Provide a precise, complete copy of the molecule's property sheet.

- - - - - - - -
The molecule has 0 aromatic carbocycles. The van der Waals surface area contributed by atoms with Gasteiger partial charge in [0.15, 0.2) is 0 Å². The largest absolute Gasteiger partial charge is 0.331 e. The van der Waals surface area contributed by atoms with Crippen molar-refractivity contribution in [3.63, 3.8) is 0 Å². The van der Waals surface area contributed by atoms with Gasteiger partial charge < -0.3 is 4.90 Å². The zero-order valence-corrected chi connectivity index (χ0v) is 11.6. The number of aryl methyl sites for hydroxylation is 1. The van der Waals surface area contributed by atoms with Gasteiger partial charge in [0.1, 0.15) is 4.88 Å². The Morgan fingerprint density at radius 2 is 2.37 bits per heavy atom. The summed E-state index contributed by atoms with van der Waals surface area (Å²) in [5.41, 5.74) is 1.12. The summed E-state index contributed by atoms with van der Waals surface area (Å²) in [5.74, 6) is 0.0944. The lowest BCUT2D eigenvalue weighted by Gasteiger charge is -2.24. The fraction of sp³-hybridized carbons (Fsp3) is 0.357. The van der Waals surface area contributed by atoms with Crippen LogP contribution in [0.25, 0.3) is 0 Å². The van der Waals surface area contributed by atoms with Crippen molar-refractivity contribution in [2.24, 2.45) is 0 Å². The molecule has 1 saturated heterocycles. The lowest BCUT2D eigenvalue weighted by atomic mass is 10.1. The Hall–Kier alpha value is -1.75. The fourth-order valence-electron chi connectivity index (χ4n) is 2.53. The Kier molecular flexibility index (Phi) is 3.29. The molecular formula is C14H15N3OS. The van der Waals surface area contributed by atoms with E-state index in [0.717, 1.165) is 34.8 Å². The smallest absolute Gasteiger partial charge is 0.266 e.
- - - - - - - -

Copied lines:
The molecule has 0 aromatic carbocycles. The van der Waals surface area contributed by atoms with Gasteiger partial charge in [0.15, 0.2) is 0 Å². The largest absolute Gasteiger partial charge is 0.331 e. The van der Waals surface area contributed by atoms with Crippen molar-refractivity contribution in [3.63, 3.8) is 0 Å². The van der Waals surface area contributed by atoms with Gasteiger partial charge < -0.3 is 4.90 Å². The zero-order valence-corrected chi connectivity index (χ0v) is 11.6. The number of aryl methyl sites for hydroxylation is 1. The van der Waals surface area contributed by atoms with Gasteiger partial charge in [0.1, 0.15) is 4.88 Å². The Morgan fingerprint density at radius 2 is 2.37 bits per heavy atom. The summed E-state index contributed by atoms with van der Waals surface area (Å²) in [5.41, 5.74) is 1.12. The summed E-state index contributed by atoms with van der Waals surface area (Å²) in [5.74, 6) is 0.0944. The lowest BCUT2D eigenvalue weighted by Gasteiger charge is -2.24. The fraction of sp³-hybridized carbons (Fsp3) is 0.357. The van der Waals surface area contributed by atoms with Crippen LogP contribution in [0.25, 0.3) is 0 Å². The van der Waals surface area contributed by atoms with Crippen molar-refractivity contribution in [2.24, 2.45) is 0 Å². The molecule has 1 saturated heterocycles. The lowest BCUT2D eigenvalue weighted by atomic mass is 10.1. The Hall–Kier alpha value is -1.75. The fourth-order valence-electron chi connectivity index (χ4n) is 2.53. The Kier molecular flexibility index (Phi) is 3.29. The molecular formula is C14H15N3OS. The van der Waals surface area contributed by atoms with E-state index in [0.717, 1.165) is 34.8 Å². The smallest absolute Gasteiger partial charge is 0.266 e.